DeLay's Way

Carmencita Abad says six years in the brutal conditions of a Saipan sweatshop still left her unprepared for the reception she got in another place: Representative Tom DeLay's Stafford office.

Abad, a garment worker-turned-human rights activist, arrived at the office on August 9 with Bob Buzzanco, a University of Houston history professor, and two Austin activists. She says she had an appointment with DeLay aide Ann Swisher to talk about the virtual indentured servitude of her former co-workers on the Pacific island of Saipan, a U.S. commonwealth.

Abad came to Texas as part of a campaign to rally for legislation intended to end dangerous job conditions and substandard wages for the largely Asian female workforce.

The native Filipina was told by the receptionist that the meeting was canceled. Surprised, Abad called Medea Benjamin, who helped arrange the appointment. She is director of the San Francisco-based Global Exchange watchdog group that sponsors Abad's U.S. talks and protests. Benjamin told them to stay put until the group could clear up the misunderstanding.

But the only meeting the visitors got was with two plainclothes police officers. The cops arrived asking to see their driver's licenses, alleging they had refused to leave the office. "No one had ever asked us to leave, though," Buzzanco says. Escorting them to the parking lot, the officers copied down their license plate numbers.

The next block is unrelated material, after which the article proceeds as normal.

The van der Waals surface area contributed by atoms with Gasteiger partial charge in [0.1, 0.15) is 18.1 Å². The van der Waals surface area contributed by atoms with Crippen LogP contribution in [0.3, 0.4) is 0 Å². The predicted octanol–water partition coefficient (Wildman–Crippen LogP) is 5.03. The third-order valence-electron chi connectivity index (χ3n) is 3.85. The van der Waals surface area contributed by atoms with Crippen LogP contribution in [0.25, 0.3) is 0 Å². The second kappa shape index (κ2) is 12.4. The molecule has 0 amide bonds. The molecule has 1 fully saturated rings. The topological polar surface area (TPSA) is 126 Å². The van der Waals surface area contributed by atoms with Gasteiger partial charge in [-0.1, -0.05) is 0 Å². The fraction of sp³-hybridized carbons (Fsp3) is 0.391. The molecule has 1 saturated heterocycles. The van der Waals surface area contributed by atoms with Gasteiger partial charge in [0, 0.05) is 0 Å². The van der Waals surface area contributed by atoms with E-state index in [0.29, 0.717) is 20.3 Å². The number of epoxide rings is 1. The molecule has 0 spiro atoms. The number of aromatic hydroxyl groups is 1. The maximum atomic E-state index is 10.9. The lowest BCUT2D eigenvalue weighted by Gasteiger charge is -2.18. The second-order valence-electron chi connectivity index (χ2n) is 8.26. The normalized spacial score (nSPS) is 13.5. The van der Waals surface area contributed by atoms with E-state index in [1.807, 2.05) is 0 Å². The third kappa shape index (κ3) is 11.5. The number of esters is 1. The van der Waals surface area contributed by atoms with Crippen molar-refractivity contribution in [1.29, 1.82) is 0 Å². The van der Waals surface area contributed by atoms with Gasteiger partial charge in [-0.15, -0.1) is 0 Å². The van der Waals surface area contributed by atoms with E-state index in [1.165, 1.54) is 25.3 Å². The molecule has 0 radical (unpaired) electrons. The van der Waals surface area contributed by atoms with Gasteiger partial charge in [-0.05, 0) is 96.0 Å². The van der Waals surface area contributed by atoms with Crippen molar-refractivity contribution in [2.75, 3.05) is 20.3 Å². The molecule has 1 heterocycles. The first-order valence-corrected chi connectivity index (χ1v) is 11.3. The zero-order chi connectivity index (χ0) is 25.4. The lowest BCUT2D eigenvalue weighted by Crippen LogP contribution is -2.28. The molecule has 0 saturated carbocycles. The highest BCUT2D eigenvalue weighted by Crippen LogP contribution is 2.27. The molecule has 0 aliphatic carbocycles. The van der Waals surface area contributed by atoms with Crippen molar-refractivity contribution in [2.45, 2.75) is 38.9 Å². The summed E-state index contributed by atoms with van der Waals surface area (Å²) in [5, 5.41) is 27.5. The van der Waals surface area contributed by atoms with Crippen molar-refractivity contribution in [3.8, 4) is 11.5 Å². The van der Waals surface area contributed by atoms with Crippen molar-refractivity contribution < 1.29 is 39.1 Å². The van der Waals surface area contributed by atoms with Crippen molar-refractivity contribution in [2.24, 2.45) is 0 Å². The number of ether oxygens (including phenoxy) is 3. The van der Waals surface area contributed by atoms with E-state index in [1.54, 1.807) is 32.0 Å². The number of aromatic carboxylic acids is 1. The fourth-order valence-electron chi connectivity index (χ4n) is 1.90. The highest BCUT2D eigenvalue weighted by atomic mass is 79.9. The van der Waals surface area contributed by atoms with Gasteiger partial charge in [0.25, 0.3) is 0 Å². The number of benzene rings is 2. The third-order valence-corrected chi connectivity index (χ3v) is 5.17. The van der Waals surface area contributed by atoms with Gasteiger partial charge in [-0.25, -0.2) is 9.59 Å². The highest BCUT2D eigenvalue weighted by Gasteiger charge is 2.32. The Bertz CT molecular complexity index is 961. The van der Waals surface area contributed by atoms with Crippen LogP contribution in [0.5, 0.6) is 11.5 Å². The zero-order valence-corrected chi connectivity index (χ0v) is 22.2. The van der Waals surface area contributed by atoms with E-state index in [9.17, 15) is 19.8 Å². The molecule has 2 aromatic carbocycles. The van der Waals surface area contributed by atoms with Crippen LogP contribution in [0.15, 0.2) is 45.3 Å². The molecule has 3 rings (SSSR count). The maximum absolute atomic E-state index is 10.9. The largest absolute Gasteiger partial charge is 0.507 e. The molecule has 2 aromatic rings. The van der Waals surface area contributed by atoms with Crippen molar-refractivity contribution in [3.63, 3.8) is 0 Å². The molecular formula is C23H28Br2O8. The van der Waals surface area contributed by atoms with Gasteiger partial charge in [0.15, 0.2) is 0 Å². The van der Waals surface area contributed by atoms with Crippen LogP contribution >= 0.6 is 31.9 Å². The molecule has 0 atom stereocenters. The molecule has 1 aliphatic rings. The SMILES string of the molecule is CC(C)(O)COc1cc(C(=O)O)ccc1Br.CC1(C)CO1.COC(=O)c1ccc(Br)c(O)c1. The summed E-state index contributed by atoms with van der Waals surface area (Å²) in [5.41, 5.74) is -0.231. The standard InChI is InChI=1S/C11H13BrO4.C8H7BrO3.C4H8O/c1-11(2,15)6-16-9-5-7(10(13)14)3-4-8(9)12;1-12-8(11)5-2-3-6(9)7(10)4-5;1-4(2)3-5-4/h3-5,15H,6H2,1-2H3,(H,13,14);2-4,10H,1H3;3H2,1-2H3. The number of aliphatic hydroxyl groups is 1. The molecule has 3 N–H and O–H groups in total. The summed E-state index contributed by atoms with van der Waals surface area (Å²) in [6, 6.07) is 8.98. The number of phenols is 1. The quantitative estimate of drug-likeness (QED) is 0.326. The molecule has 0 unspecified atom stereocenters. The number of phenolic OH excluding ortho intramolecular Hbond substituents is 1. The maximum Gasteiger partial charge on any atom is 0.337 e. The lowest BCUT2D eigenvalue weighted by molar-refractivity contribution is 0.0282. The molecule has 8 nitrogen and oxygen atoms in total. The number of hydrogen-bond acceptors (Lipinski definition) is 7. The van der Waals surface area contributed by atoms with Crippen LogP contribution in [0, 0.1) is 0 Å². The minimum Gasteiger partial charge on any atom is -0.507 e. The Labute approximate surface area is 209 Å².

"They said they would arrest us if we didn't leave. They kicked us out like animals," Abad says.

DeLay press secretary Michael Scanlon says the visitors were belligerent. As it turned out, Swisher had called Global Exchange earlier that day. The group says she only left a message with someone not involved with the Saipan campaign, although Scanlon says she notified them of the cancellation.

Scanlon dismisses the incident as a "public relations gimmick" by Global Exchange. Swisher, he says, canceled on instructions from Washington. "She did not know they were part of a liberal, radical group, not a legitimate organization."

But Abad is plenty legitimate, Benjamin says. "Here is this woman who spent six years in terrible conditions at a place where [DeLay] went to play golfŠ.We're not naive in that we think we're going to change his mind. But we think it's important for him to hear a voice about Saipan that's different."

The House Majority Whip doesn't seem to want to listen. "We believe the people of Saipan are bright, hardworking people who should have every advantage for success," Scanlon says vaguely. DeLay opposes legislation that would set minimum wages, require tariffs on exports and ban manufacturers from using the coveted "Made in the USA" labels. Such measures would "strangle the free-market economy," Scanlon says.

Benjamin has requested an apology to Abad from DeLay's office for abruptly canceling and refusing to listen to opposing opinions.

DeLay's camp says it should be the other way around. "They should be giving an apology to the people of the 22nd District of Texas for the loss of time of the office staff who could have been working on substantive issues," Scanlon says.


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